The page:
Art Nouveau Style
1880 – 1910
Art Nouveau exploded onto the design scene in Paris and London at the turn of the twentieth century.
It was the first original style, that took inspiration from its surroundings, not history.
The late Victorians found this flamboyant and away-from-the-norm design rather shocking, and it was a love or hate situation for most. Some aspects of Art Nouveau saw a revival in the 1960’s.
Art Nouveau Style
The style consists of two distinct looks: curvy, elongated lines, or the more linear look of artists such as Charles Rennie Mackintosh. There were elements of stylised natural forms, such as flowers, roots, buds and seedpods, and the pre-Raphaelite female form was often seen also. Vertical lines, with height were a feature, with the whiplash line being prominent. From the stylised natural forms of flowers also came spider webs, peacock feathers, locusts, thistles and more, appearing on wallpaper, furniture and accents. Exotic woods, iridescent glass, silver and semi precious stones were the materials of choice in this elaborate and exuberant era.
Art Nouveau Furniture
Most Art Nouveau furniture was based around the greatly influential designer, Charles Rennie Mackintosh. He was renowned for his extremely high-backed chairs in a glossy black lacquer. A more conservative option would be more curvy shapes, upholstered in stylised floral fabrics. Furniture however, was not a big element of Art Nouveau design, and the focus was mainly on beautiful and elaborate ornaments. Art glass was a must. The typical Nouveau glass was iridescent with patterns of liquid oil. Glasswork also came in more opaque matter, with detailed etched designs. Of particular mention is the Galle “cameo glass”, which has a raised design cut out of the glass with acid. Tiffany lamp -shaped like an umbrella with bold colored favrile glass between bronze and metal latticework was a symbol of the art nouveau period, very expensive, and has now had thousands of lesser quality imitaions made. Silver and pewter were also popular materials for ornaments, and it is not difficult to find Mackintosh-style clocks, frames and jewellery boxes today.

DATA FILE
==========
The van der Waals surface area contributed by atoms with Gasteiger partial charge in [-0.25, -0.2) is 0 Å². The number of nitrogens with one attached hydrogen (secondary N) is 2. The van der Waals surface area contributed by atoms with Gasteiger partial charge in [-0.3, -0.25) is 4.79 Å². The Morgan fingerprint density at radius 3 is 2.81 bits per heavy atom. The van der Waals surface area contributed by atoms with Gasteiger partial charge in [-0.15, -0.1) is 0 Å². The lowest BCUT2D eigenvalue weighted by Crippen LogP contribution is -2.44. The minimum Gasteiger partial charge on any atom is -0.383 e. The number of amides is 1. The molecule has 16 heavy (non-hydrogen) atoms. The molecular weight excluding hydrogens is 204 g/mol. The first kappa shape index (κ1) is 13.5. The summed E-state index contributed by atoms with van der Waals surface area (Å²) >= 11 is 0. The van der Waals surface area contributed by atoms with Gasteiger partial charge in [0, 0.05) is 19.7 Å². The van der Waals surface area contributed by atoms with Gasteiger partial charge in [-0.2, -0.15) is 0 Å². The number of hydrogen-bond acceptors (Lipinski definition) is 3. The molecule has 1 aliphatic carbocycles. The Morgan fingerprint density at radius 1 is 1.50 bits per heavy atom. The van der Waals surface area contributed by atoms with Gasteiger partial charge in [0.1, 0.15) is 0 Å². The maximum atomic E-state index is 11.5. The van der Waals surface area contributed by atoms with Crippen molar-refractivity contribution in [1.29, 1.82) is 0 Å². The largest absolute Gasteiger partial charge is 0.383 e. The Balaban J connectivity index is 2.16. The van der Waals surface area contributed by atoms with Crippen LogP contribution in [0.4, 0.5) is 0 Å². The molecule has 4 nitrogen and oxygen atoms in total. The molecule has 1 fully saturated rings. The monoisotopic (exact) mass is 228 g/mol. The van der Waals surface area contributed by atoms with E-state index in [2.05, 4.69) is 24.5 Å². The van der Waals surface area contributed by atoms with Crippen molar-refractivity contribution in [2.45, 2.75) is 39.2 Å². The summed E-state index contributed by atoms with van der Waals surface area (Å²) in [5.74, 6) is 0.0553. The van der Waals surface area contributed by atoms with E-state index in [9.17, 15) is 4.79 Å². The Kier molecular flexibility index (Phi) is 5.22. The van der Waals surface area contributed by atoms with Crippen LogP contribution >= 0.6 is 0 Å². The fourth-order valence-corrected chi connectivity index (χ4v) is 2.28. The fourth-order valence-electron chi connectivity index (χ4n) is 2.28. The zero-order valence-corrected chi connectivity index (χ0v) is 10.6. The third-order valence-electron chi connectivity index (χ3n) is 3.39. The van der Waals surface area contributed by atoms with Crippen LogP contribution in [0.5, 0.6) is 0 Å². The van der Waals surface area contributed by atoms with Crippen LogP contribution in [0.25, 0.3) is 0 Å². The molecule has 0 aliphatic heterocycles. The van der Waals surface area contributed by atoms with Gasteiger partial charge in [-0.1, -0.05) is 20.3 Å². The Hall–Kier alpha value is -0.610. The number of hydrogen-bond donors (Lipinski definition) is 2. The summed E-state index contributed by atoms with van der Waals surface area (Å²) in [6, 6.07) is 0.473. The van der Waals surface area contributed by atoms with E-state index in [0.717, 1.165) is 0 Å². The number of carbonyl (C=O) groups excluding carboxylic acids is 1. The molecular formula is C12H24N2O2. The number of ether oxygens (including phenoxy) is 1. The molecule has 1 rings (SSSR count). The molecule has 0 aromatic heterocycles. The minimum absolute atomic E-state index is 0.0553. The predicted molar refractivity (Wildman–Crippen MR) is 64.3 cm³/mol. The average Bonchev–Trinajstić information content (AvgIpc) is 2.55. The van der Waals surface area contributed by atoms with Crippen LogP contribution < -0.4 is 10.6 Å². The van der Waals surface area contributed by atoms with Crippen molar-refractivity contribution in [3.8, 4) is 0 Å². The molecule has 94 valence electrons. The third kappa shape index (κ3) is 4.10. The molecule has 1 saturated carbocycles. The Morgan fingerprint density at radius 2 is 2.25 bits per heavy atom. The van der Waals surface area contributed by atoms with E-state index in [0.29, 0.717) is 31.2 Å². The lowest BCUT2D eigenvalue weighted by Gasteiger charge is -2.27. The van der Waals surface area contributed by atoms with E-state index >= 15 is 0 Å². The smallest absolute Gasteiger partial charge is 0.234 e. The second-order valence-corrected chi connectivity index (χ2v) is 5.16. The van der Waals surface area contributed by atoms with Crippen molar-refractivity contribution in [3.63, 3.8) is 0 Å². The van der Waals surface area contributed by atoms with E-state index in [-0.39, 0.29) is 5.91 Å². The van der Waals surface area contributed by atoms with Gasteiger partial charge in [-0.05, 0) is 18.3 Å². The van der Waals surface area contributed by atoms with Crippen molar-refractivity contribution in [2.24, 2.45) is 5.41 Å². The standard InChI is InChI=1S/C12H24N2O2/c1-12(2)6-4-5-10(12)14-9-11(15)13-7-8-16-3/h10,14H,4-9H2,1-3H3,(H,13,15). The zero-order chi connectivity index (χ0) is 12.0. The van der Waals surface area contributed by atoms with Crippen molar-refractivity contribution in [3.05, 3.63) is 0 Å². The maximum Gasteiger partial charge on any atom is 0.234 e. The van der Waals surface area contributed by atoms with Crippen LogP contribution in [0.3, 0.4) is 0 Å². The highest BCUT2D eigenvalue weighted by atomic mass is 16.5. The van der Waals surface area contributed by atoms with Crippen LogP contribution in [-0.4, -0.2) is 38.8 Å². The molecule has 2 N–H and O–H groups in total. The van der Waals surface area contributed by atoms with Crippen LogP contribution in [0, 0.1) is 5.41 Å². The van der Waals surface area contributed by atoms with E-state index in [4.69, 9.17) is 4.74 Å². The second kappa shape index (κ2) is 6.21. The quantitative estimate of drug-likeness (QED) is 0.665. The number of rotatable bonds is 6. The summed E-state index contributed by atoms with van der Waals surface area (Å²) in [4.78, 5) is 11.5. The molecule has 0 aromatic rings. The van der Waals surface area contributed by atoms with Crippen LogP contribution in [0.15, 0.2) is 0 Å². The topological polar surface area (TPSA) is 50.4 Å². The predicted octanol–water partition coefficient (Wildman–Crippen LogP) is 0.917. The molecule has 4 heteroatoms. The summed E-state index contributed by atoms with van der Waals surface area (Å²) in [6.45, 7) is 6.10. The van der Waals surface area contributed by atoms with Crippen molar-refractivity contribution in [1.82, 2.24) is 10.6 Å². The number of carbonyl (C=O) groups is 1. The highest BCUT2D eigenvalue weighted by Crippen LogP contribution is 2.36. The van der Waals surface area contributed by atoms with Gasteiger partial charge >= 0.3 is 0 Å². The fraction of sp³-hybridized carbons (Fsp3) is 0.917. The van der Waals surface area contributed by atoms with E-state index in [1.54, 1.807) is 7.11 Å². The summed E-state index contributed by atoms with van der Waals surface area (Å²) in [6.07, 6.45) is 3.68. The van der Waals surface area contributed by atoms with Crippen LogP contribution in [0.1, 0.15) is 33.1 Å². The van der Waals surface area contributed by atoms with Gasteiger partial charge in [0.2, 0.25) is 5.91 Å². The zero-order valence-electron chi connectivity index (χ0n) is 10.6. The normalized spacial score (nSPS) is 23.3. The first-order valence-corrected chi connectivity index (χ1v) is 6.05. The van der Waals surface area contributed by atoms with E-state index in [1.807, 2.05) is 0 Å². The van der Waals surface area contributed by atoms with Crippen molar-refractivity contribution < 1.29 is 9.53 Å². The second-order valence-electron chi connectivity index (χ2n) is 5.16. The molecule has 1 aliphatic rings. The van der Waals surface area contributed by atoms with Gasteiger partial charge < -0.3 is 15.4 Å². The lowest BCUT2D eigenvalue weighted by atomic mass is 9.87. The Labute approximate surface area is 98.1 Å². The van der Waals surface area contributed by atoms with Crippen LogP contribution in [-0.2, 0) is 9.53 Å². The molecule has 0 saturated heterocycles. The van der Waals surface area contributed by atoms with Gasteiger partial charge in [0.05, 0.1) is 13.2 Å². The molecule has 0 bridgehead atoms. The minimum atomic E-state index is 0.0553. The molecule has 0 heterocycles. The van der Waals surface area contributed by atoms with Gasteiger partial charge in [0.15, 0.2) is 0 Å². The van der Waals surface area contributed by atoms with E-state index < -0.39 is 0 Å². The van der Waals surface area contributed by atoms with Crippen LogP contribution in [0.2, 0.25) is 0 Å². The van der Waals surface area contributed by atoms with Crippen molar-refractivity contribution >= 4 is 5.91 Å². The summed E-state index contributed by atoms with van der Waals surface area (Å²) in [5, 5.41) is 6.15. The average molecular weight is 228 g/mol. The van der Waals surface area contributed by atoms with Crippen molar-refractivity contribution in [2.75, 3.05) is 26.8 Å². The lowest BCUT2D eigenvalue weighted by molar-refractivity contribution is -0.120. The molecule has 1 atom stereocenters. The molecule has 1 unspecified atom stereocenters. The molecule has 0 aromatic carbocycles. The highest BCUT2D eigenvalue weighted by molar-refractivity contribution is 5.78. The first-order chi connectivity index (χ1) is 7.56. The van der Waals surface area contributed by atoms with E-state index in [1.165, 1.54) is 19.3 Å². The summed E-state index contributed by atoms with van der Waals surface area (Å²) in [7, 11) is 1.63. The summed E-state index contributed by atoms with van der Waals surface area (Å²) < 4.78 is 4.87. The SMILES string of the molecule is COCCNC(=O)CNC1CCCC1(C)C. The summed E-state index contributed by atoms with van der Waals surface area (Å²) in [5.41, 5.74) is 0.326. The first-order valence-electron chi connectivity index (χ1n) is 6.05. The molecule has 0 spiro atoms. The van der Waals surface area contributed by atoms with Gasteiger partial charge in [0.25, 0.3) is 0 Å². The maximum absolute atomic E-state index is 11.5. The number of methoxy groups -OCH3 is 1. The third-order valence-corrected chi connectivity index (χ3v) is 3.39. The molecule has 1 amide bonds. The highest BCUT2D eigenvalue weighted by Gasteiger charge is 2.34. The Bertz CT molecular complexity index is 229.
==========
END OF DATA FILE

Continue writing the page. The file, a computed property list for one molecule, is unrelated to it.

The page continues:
Art Nouveau Color
Period colors were elegant and subtle, and became known as the “greenery yallery”. Mustard, sage, olive, brown and gold, teamed with lilac, violet and purples, peacock blue, salmon and robin’s egg blue for the ultimate in elegance. Wallpapers included much of the highly stylized nature symbols, particularly flowers, feathers, birds and dragonflies. Fabric also featured much of the same designs.
Art Nouveau Influences
Art Nouveau shared a lot of the same beliefs as Arts and Crafts. They both believed in quality goods and fine craftsmanship, but Nouveau embraced the convenience of mass production. Rococo style also featured, and botanical research and design was strong throughout.
Famous Designers of the Art Nouveau Style
Charles Rennie Mackintosh– architect and designer of furniture and jewellery
Louis Comfort Tiffany- lighting
René Lalique- glass and jewellery
Emile Galle- ceramics, glass and furniture
Victor Horta – Architect
Alphonse Mucha – posters
More information on Styles and Periods of Interior Decorating